According to the National Sleep Foundation: "Heating cold feet causes vasodilation—dilation of the blood vessels—which may tell the brain that it is bedtime". This habit is controversial as some people literally can't stand socks on their feet when going to sleep. This 'Sleep with your socks on' tip was suggested on the social media app, TikTok, becoming viral with 2.3million likes. The video started by Dr. Jess who appears as @doctorjesss, saying: 'So let's talk about people that wear socks to bed.' The debate between socks for bed lovers and haters exploded. If you suffer from cold feet and want to try this tip, make sure the socks you choose are not tight-fitting and don't constrict circulation. Find ones made with soft fibres and do pop a comment below so we can learn what your preference is!!!
5. Write your worries away
If you spend time in bed mentally doing many tasks (like, for example, errands to do for the next day or professional goals to achieve), write them out! ! Too many thoughts? Find a single place to contain them. Writing down all the information can help reduce symptoms of stress and anxiety. It also allows you to improve your focus and productivity levels.
6. Avoid stimulants and eating late at night
Experts recommend waiting at least three hours after you've eaten to go to bed and stop the caffeine intake four to six hours before bedtime.
7. Eat sleep-friendly snacks before sleeping
If you feel hungry before going to sleep, go for sleep-friendly snacks. Going to bed on an empty stomach reduces blood sugar levels and interferes with the body's ability to sleep well. Specific snacks activate your magnesium and melatonin levels, such as almonds, nuts, a glass of warm milk, bananas, kiwis, as well as hummus!
8. Get some exercise
Regular exercise during the day can help you to have a night of quality sleep. Doing exercise for 30 minutes every day can make a difference. It is an ally to combat anxiety! There is a lot of research on the benefits of walking through nature or on a beach and being near water. Avoid high-impact workouts two hours before bed because this can have the opposite effect. For those who can only exercise in the evening, Yoga is the best option. It does not affect your sleep, and many studies have shown that a regular yogic practice reduces stress, anxiety, depression, and chronic pain and improves sleep patterns.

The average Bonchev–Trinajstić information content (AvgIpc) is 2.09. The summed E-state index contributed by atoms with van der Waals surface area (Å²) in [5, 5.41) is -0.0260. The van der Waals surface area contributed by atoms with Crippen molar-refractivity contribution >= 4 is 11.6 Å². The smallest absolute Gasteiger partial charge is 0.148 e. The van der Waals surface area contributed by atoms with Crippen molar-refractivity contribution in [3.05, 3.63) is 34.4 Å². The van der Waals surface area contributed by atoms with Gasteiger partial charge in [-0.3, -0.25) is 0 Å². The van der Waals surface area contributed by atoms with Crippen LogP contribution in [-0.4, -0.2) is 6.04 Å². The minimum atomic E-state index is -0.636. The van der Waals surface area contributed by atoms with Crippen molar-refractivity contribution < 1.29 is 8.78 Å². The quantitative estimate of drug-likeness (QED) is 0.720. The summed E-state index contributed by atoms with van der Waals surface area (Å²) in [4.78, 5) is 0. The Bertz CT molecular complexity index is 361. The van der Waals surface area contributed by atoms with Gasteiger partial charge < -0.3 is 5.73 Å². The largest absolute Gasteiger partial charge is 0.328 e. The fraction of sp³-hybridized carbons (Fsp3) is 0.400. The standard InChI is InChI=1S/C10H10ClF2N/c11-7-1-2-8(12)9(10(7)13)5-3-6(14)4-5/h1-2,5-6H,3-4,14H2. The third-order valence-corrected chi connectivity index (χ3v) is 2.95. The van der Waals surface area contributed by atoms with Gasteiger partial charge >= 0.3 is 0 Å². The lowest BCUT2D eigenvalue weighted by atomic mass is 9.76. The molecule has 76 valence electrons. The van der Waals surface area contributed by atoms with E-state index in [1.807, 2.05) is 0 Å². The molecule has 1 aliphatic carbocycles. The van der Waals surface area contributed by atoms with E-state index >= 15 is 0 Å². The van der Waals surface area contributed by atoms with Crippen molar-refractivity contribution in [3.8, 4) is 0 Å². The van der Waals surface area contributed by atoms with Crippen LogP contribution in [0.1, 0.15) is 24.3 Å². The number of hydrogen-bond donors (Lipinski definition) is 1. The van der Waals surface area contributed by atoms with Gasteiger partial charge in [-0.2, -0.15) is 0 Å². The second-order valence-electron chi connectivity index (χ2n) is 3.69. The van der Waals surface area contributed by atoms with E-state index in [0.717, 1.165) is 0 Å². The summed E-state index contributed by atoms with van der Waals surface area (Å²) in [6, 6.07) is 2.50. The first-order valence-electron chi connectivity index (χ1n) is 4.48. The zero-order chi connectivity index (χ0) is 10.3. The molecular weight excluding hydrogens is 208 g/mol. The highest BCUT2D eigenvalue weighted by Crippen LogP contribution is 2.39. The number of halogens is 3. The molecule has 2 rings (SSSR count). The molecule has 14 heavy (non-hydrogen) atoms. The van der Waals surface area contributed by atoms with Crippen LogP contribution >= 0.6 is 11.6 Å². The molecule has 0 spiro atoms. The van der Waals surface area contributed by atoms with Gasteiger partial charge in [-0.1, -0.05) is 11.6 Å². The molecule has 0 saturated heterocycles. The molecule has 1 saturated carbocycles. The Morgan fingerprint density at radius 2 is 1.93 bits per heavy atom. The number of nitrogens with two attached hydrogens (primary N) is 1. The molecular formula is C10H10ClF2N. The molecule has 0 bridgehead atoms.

9. Create a bedtime ritual
It is vital to have a good sleep routine by creating bedtime rituals that allow your brain to acknowledge that you are ready to sleep. Similar to how one would do with children. When we are adults, we need bedtime rituals to sleep also. You can incorporate rituals to calm yourself and help you understand that its time to sleep. Try to be consistent and make them always in the same order and around the same time. You can include meditation, reading, having a bath, lighting a candle with a lavender scent, having a particular snack before bed, or turning off all electronic devices into your ritual. Design your bedtime routine to suit your needs and preferences!
10. Try Kocoono™ Weighted Blankets
You can complement these routines with an extra shot of natural relaxation in your body with the help of Kocoono™ weighted blankets. Studies have shown the positive effects of Weighted Blankets (also known as anxiety blankets) on Insomnia: the sleep bout time increasing, as well as a decreasing in movements of the participants, during weighted blanket use. When you put a weighted blanket on yourself, you are gently pressuring your body's pressure points. This technique is known as Pressure Therapy. It activates the Parasympathetic Nervous System, helping you calm and fall asleep. The effect is similar to that of a person who hugs you to calm you down. And, hugs and cuddles have proven to be an effective way to reduce cortisol levels (the stress hormone) and raise oxytocin levels.
Let us know what Sleep Tip resonates with you the most and if you are already implementing one, some or many of the above sleep tips.